1) It’s all about transparency

We all want and sometimes need more information, and yet corporations often keep too much of a lid on what external stakeholders see and know. A blog allows you to let others look inside the company and give them a better understanding of any and every issue you care to tackle, from sustainability to product development and customer relations.

The benefit of transparency is increased trust. Your (potential) customer base should better understand why you do what you do. Customers and investors will feel much better informed and they may be more willing to buy your product and invest in your company.

However, don’t take transparency to mean republishing your press releases in a different format. Some of the most successful corporate blogs are those that take a nuanced approach, that tackle the good and the bad. The less biased you are, the more likely you are to be trusted when publishing a blog.

2) Bringing some humanity to the Corporation

Corporations are often seen as soul-less, grey worlds. And the same can often be said for a corporation’s communications approach; the bland press releases, the staid web-site which rarely seems to be updated. As people we all thrive on interaction and dialogue and that’s why blogs are so successful. They’re your corporation’s personal voice, a voice that need not use corporate-speak and jargon but instead adopt a tone that is more informal and conversational.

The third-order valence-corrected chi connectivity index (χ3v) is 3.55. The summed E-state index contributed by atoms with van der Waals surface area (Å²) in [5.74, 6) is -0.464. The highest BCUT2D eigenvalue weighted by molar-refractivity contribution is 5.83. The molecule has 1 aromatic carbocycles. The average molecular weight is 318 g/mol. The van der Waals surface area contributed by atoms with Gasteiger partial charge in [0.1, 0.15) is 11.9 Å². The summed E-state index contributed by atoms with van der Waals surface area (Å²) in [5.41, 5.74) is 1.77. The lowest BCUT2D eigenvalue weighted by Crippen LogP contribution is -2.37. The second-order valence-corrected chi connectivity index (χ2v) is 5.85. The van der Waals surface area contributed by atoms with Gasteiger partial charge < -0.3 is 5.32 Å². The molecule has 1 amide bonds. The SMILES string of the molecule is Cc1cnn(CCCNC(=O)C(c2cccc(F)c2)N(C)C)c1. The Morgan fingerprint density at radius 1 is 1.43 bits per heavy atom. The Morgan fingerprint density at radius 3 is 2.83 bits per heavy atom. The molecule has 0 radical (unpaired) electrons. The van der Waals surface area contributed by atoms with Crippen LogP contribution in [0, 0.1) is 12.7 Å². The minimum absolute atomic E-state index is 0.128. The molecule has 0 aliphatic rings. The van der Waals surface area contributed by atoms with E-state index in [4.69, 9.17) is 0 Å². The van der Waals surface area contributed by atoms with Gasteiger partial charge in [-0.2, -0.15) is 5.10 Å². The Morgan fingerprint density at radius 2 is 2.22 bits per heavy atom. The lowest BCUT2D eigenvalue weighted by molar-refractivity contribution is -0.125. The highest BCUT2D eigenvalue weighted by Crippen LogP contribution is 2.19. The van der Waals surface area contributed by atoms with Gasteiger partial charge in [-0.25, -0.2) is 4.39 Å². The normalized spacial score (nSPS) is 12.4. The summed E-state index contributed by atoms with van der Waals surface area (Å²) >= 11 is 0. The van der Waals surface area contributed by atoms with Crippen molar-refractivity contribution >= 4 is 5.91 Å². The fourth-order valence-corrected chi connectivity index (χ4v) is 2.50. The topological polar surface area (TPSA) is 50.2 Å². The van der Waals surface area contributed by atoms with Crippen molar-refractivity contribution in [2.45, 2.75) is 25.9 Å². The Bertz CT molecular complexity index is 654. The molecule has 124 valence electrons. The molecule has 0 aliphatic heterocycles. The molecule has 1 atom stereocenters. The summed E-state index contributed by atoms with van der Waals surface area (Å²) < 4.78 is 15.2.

Your blog will need a face. It could be the CEO or another senior person. But a blog doesn’t need to be written by an executive. Some of the most insightful blogs are written by product managers, researchers and others who are passionate enough to make what they are saying interesting.

The beauty of blogging is that you don’t need to stay on message all the time. You can write about diverse topics which don’t need to be about the company. Customers will see through marketing pitches so step away from the self-promotion. Instead, offer human insights into recent events, industry news and other related information. Let your customers know more about you than just your product line-up and they’ll begin to become more loyal to your brand.

3) Starting a dialogue

Unlike many other forms of communication, blogs are there to receive feedback as well as to be a voice for the company. When you engage readers and respond to dialogue – both positive and negative – you’ll be doing much more than just promoting your company.

Blogs are a great way to test the water, to understand your customers’ perception on certain issues. And even if the comments are negative, at least you’ll know what your customers are thinking and be able to respond and bring them back on board. Get talking on a blog and even those stakeholders who may not agree with your company’s strategy will appreciate your efforts to talk with and about these issues in a forum that allows for and encourages debate.

4) Drive that web traffic!

Want a business reason for blogging that your sales team can measure? How about the web traffic that a blog will drive to your site. Many web engines such as Google rank sites based on content, on relevance and popularity. A blog that is updated regularly, that has content that is popular and that links to other sites you’ll find your own corporate site being ranked much higher by search engines such as Google. Once your own blogging site has become established you’ll find others linking to you, which will further propel your blog to the top of the search rankings and towards the nirvana of a first page listing.

5) Measure your blogging success